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the skunks of los feliz
Monday we took advantage of the Labor Day holiday, ignored the blistering heat, and made the short journey down Los Feliz Boulevard to the L.A. Zoo. Construction has closed off huge chunks of exhibits, most notably the gorilla enclosure, but there were still plenty o' captive animals to ogle. The grounds of the zoo itself (which is more properly known as the Los Angeles Zoo and Botanical Gardens) are actually quite nice, with shaded walkways that wind along the hills on the east side of Griffith Park.

We checked out Destination: Dinosaur, which was a pretty decent collection of animatronic dino's clicking and whirring away in a well air-conditioned recreation of a prehistoric rain forest setting. We chuckled at the antics of a kangaroo and her rambunctious joey. We gazed at a huge alligator and discussed (briefly) how quickly he could make a meal of us. We trudged along under the unblinking eye of the sun, pouring bottled water down our throats. We were having a good time.

And then we came to the chimpanzee enclosure, where a dejected looking troop of chimps sat on a rock while another set of primates sat on benches and pointed and stared. Now, here's where a nagging sense of guilt began to creep into the proceedings.

For the record, I think the perfect habitat for most animals can be described thusly: Unlimited food and a total absence of predators. The zebra, for instance, toils not, and neither does he spin, as long as he's got plenty of hay and doesn't have to worry about a lion creeping up on him while he ruminates. And where can this trouble-free existence play out? In a zoo. This goes for many of the animals at the zoo. Let's face it, most animals (and some people) aspire to nothing more than survival and reproduction, and the zoo provides them with that opportunity, not to mention better health care than many Americans.

But looking at those chimps, with their hunched shoulders and drooping heads, gave me the familiar feeling (which keeps me away from Sea World and it's trained cetaceans) that some creatures should not be held captive. I tell myself that chimps are endangered in the wild, that this captive population may one day be key to the survival of their species. And who knows what chimps really feel? Our tendency to anthropomorphize animals can muddy our thinking on the matter, and the question of just how aware our furry friends are is hotly debated, to say the least.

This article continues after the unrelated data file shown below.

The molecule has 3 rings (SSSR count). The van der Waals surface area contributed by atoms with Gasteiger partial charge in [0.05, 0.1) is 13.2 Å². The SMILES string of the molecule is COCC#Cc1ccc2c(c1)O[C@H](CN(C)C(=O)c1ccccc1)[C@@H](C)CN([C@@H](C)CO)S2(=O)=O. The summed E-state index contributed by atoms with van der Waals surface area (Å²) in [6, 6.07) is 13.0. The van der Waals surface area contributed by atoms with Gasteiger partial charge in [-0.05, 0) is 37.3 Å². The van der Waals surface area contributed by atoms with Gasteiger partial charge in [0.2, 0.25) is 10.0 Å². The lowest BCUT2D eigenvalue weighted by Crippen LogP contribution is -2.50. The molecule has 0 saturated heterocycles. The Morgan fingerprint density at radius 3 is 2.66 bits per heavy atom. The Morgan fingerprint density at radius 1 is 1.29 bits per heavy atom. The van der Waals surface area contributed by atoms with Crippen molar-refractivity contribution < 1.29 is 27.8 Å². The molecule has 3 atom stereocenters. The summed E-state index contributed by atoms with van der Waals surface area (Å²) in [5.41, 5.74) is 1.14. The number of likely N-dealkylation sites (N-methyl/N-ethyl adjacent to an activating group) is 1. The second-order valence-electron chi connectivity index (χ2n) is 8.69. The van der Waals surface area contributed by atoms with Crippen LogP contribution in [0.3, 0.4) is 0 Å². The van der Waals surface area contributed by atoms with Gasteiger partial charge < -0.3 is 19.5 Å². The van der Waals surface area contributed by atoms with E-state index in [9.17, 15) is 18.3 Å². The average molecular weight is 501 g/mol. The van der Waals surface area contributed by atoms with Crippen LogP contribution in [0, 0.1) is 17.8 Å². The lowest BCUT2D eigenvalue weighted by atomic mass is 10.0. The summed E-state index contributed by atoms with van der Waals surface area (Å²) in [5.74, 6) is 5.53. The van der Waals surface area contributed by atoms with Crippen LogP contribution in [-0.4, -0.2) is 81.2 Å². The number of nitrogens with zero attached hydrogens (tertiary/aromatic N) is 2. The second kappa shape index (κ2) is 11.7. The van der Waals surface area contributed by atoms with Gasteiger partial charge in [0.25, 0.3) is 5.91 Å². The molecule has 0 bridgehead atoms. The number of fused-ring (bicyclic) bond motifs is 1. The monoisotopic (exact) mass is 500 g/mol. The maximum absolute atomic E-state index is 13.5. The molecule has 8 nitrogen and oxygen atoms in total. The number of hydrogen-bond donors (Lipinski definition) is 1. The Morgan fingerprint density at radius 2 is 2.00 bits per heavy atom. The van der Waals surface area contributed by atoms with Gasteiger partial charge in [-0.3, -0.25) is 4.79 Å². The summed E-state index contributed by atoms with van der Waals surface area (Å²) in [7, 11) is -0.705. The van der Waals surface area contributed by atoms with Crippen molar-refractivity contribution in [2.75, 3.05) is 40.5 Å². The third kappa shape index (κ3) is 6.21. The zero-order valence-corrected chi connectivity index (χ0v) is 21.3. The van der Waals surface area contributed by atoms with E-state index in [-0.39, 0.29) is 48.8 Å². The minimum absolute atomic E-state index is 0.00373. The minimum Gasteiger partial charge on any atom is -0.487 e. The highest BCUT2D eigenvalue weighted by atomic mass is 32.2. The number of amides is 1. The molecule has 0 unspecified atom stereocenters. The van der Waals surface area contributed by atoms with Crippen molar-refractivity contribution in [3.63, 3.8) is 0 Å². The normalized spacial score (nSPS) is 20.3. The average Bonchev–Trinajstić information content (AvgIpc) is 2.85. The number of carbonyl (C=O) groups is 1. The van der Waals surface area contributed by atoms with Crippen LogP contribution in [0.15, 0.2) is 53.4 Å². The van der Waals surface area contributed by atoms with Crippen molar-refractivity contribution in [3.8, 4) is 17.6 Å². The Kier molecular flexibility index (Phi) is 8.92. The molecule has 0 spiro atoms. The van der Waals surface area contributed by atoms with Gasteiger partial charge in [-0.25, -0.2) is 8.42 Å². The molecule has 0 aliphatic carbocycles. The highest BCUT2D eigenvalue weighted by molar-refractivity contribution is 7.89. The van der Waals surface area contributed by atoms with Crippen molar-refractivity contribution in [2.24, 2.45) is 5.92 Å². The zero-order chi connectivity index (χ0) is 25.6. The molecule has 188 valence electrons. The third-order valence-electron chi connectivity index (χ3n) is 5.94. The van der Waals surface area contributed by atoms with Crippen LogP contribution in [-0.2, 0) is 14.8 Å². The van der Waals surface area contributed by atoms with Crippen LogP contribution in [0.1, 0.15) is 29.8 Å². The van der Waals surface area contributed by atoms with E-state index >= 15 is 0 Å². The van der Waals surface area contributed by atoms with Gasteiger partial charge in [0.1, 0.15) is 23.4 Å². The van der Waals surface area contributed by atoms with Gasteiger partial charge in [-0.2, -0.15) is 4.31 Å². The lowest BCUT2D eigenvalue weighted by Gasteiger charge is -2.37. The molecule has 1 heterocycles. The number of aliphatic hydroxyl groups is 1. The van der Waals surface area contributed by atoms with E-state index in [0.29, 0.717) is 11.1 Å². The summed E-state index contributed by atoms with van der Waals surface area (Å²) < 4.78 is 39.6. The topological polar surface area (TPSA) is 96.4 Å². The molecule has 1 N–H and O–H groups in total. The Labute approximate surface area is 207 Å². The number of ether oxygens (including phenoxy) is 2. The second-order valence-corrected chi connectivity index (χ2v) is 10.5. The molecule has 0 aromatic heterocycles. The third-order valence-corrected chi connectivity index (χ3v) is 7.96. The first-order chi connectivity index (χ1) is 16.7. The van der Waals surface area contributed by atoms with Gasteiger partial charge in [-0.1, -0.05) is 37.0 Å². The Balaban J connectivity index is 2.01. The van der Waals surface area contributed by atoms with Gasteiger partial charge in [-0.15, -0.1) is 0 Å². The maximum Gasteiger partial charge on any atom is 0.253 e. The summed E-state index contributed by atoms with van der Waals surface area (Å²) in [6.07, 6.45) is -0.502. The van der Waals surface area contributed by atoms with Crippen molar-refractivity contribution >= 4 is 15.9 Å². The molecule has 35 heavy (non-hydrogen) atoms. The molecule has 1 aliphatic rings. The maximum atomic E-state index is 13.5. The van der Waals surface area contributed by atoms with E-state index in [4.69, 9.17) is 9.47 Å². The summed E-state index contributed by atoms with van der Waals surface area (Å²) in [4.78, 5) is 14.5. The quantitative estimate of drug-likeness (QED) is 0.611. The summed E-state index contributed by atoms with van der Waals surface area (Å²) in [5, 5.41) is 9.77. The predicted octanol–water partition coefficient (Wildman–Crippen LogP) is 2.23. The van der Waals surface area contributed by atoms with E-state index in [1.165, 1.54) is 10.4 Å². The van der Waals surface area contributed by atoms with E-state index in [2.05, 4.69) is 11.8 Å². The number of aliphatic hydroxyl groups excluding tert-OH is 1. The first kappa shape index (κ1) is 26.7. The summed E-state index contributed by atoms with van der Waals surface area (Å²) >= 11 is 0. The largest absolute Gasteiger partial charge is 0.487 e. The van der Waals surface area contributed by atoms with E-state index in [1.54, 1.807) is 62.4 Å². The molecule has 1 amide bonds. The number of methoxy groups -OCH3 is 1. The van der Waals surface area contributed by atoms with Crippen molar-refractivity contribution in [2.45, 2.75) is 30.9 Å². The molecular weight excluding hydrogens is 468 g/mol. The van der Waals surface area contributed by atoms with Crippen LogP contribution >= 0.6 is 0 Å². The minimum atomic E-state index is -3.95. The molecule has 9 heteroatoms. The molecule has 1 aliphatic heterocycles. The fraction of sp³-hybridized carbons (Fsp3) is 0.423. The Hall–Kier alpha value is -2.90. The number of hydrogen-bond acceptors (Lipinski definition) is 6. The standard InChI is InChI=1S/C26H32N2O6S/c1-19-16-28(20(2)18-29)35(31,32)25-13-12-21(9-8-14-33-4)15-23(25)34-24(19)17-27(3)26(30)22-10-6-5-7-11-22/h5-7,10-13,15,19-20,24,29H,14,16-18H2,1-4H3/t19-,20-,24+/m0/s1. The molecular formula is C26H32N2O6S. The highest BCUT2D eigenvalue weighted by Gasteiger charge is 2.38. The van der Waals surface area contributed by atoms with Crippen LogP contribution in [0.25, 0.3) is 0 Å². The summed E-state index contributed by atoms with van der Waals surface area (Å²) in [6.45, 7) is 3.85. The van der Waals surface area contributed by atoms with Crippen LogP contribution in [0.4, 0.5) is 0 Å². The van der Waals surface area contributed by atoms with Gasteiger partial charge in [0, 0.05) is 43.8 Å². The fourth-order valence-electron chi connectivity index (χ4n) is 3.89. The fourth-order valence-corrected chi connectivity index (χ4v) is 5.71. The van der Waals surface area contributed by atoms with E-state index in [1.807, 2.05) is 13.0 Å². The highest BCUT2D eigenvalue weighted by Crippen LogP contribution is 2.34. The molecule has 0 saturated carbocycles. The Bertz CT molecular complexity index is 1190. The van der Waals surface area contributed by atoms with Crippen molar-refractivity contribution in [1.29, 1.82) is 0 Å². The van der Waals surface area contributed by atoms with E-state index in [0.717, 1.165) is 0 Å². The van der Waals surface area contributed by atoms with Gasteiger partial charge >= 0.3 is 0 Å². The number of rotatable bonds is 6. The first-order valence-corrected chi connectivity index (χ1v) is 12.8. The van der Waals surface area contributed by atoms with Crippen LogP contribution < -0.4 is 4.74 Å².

And yet, watching the body language of our close cousins, I can't help but produce my own interpretation of their emotional state. The downcast eyes, the bowed heads, the demoralized demeanor, all say to me that these chimps are not happy, that they resent being stared at, that they do want out of their captivity, even if they have only the dimmest conception of "freedom". Maybe chimps can't quite put their finger on what's bothering them in the abstract way a human can, but they seem to know what they like, and captivity ain't it.

I hate zoo's for that very reason. I get the sense that the chimps and the elephants know that their lives suck. We should just let all the animals loose in Griffith Park and let nature take its course.
Speaking as someone who both works (in the publications division) and volunteers (as a docent and animal handler) at the L.A. Zoo I greatly appreciate the balance of your post and the measured consideration you give the L.A. Zoo.

In stark contrast comes the thoughts of anonymous commenter who gratuitiously hates zoos for the prisons he/she thinks they are. As such it must be pointed out that the suggestion to "let all the animals loose" (and in Griffith Park, no less) to let nature take its course would be even crueler fate than he or she could darkly and so biasedly imagine life in captivity ever to be.

It is important to note that the majority of the more than 1,200 animals here at the Zoo — be it our elephants down to our blind cave fish — were born and raised in controlled environments entirely unfamiliar with life in the wild. To "set them free" whether so ridiculously in the immediate surroundings or even in their native habitats would be a death sentence... and one by slow starvation as well.

Your observations of our chimpanzees is understandable and thoughtful and shows you to be compassionate and caring. You might be interested to learn that the exhibit in which they now reside (completed in 1998) is a remarkable improvement over the stark old rock they previously called home. Interpreting their body language can be highly subjective. They might have "looked" miserable and its easy to think confinement is the cause. Then again, it could've just been the dreadful heat, or the inconsiderate guests who make stupid noises or throw things at them. The best I can do to ease your concerns is with the fact that our 16 chimpanzees are cared for by the best animal keepers and health care personnel in the business who do their best to keep our chimpanzees and all our animals enriched, engaged and invigorated.

Is the L.A. Zoo perfect? Of course not. As you could tell by the many construction projects we're a work in progress that's always striving to better provide an environment that's both educational and recreational and one that nurtures wildlife and enriches the human condition.

-Will Campbell
I have been to the LA Zoo a number of times and I have found it fantastic. I have not seen the new chimpanzee enclosure, but I plan to.
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